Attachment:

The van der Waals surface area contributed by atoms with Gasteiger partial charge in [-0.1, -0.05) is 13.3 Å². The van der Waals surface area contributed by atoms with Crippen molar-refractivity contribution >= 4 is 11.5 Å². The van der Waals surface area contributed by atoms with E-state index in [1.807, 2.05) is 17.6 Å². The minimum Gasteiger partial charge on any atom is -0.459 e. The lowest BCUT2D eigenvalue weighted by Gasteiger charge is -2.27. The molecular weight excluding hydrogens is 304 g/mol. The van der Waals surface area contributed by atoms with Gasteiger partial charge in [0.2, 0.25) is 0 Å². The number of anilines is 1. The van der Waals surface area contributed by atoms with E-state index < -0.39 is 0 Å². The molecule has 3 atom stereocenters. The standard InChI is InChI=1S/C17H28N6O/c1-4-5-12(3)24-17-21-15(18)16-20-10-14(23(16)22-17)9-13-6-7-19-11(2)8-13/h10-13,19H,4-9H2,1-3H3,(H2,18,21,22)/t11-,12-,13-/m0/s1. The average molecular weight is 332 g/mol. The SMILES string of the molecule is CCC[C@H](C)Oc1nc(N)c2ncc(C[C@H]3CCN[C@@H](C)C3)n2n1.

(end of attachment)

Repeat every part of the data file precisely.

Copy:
The van der Waals surface area contributed by atoms with Gasteiger partial charge in [-0.1, -0.05) is 13.3 Å². The van der Waals surface area contributed by atoms with Crippen molar-refractivity contribution >= 4 is 11.5 Å². The van der Waals surface area contributed by atoms with E-state index in [1.807, 2.05) is 17.6 Å². The minimum Gasteiger partial charge on any atom is -0.459 e. The lowest BCUT2D eigenvalue weighted by Gasteiger charge is -2.27. The molecular weight excluding hydrogens is 304 g/mol. The van der Waals surface area contributed by atoms with Gasteiger partial charge in [0.2, 0.25) is 0 Å². The number of anilines is 1. The van der Waals surface area contributed by atoms with E-state index < -0.39 is 0 Å². The molecule has 3 atom stereocenters. The standard InChI is InChI=1S/C17H28N6O/c1-4-5-12(3)24-17-21-15(18)16-20-10-14(23(16)22-17)9-13-6-7-19-11(2)8-13/h10-13,19H,4-9H2,1-3H3,(H2,18,21,22)/t11-,12-,13-/m0/s1. The average molecular weight is 332 g/mol. The SMILES string of the molecule is CCC[C@H](C)Oc1nc(N)c2ncc(C[C@H]3CCN[C@@H](C)C3)n2n1.